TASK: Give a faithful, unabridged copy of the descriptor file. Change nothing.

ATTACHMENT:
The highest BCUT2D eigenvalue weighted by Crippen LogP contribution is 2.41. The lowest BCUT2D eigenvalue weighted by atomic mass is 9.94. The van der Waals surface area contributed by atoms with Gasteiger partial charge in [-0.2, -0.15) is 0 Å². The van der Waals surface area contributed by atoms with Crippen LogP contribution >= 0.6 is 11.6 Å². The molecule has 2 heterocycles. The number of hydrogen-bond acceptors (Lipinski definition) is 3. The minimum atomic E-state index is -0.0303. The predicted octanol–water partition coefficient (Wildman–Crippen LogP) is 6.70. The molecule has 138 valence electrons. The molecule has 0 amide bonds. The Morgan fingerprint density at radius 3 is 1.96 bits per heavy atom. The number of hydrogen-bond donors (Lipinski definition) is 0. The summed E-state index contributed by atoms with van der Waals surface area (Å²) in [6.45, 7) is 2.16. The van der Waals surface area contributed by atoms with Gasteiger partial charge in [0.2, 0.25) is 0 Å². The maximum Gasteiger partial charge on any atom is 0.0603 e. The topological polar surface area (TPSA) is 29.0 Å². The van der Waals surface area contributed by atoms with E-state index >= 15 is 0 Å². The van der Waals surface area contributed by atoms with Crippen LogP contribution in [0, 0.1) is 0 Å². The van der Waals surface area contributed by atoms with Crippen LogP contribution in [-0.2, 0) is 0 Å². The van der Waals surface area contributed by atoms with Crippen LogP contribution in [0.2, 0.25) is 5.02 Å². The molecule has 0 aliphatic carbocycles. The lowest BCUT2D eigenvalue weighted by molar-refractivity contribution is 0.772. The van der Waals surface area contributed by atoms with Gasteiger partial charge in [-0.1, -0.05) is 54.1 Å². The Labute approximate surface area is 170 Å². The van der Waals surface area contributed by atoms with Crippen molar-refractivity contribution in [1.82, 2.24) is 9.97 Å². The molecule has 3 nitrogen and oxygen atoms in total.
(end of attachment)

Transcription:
The highest BCUT2D eigenvalue weighted by Crippen LogP contribution is 2.41. The lowest BCUT2D eigenvalue weighted by atomic mass is 9.94. The van der Waals surface area contributed by atoms with Gasteiger partial charge in [-0.2, -0.15) is 0 Å². The van der Waals surface area contributed by atoms with Crippen LogP contribution >= 0.6 is 11.6 Å². The molecule has 2 heterocycles. The number of hydrogen-bond acceptors (Lipinski definition) is 3. The minimum atomic E-state index is -0.0303. The predicted octanol–water partition coefficient (Wildman–Crippen LogP) is 6.70. The molecule has 138 valence electrons. The molecule has 0 amide bonds. The Morgan fingerprint density at radius 3 is 1.96 bits per heavy atom. The number of hydrogen-bond donors (Lipinski definition) is 0. The summed E-state index contributed by atoms with van der Waals surface area (Å²) in [6.45, 7) is 2.16. The van der Waals surface area contributed by atoms with Gasteiger partial charge in [0.2, 0.25) is 0 Å². The maximum Gasteiger partial charge on any atom is 0.0603 e. The topological polar surface area (TPSA) is 29.0 Å². The van der Waals surface area contributed by atoms with E-state index >= 15 is 0 Å². The van der Waals surface area contributed by atoms with Crippen LogP contribution in [0, 0.1) is 0 Å². The van der Waals surface area contributed by atoms with Crippen LogP contribution in [-0.2, 0) is 0 Å². The van der Waals surface area contributed by atoms with Crippen LogP contribution in [0.2, 0.25) is 5.02 Å². The molecule has 0 aliphatic carbocycles. The lowest BCUT2D eigenvalue weighted by molar-refractivity contribution is 0.772. The van der Waals surface area contributed by atoms with Gasteiger partial charge in [-0.1, -0.05) is 54.1 Å². The Labute approximate surface area is 170 Å². The van der Waals surface area contributed by atoms with Crippen molar-refractivity contribution in [1.82, 2.24) is 9.97 Å². The molecule has 3 nitrogen and oxygen atoms in total.